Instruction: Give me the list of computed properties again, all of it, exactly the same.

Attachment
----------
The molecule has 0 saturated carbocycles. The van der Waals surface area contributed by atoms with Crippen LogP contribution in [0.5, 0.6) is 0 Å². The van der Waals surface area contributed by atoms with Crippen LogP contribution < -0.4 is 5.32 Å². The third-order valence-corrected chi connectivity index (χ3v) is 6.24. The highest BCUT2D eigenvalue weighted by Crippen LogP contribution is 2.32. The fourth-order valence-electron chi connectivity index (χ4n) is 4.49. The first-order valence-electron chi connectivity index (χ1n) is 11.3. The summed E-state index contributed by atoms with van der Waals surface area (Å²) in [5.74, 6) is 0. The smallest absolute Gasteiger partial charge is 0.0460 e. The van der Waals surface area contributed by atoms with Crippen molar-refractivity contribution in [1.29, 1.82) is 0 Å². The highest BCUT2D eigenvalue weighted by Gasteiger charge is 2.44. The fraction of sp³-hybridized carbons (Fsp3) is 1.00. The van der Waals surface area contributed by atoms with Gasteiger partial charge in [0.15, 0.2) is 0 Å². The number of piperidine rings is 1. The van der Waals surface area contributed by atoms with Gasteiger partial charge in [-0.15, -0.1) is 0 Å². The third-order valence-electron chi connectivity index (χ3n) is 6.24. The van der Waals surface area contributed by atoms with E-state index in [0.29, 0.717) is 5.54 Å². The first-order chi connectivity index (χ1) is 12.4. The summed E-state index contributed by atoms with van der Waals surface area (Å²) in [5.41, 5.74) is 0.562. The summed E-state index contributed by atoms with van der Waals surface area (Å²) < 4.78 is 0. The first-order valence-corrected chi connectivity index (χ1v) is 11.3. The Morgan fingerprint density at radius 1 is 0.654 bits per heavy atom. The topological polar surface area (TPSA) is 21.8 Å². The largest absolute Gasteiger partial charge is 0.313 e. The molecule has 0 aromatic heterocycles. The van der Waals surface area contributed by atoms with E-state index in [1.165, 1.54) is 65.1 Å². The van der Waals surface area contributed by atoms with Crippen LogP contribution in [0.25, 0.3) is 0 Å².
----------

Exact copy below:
The molecule has 0 saturated carbocycles. The van der Waals surface area contributed by atoms with Crippen LogP contribution in [0.5, 0.6) is 0 Å². The van der Waals surface area contributed by atoms with Crippen LogP contribution < -0.4 is 5.32 Å². The third-order valence-corrected chi connectivity index (χ3v) is 6.24. The highest BCUT2D eigenvalue weighted by Crippen LogP contribution is 2.32. The fourth-order valence-electron chi connectivity index (χ4n) is 4.49. The first-order valence-electron chi connectivity index (χ1n) is 11.3. The summed E-state index contributed by atoms with van der Waals surface area (Å²) in [5.74, 6) is 0. The smallest absolute Gasteiger partial charge is 0.0460 e. The van der Waals surface area contributed by atoms with Crippen molar-refractivity contribution in [1.29, 1.82) is 0 Å². The highest BCUT2D eigenvalue weighted by Gasteiger charge is 2.44. The fraction of sp³-hybridized carbons (Fsp3) is 1.00. The van der Waals surface area contributed by atoms with Gasteiger partial charge in [0.15, 0.2) is 0 Å². The number of piperidine rings is 1. The van der Waals surface area contributed by atoms with Gasteiger partial charge in [-0.15, -0.1) is 0 Å². The third-order valence-electron chi connectivity index (χ3n) is 6.24. The van der Waals surface area contributed by atoms with E-state index in [0.29, 0.717) is 5.54 Å². The first-order chi connectivity index (χ1) is 12.4. The summed E-state index contributed by atoms with van der Waals surface area (Å²) in [5.41, 5.74) is 0.562. The summed E-state index contributed by atoms with van der Waals surface area (Å²) < 4.78 is 0. The first-order valence-corrected chi connectivity index (χ1v) is 11.3. The Morgan fingerprint density at radius 1 is 0.654 bits per heavy atom. The topological polar surface area (TPSA) is 21.8 Å². The largest absolute Gasteiger partial charge is 0.313 e. The molecule has 0 aromatic heterocycles. The van der Waals surface area contributed by atoms with E-state index in [1.165, 1.54) is 65.1 Å². The van der Waals surface area contributed by atoms with Crippen LogP contribution in [0.25, 0.3) is 0 Å².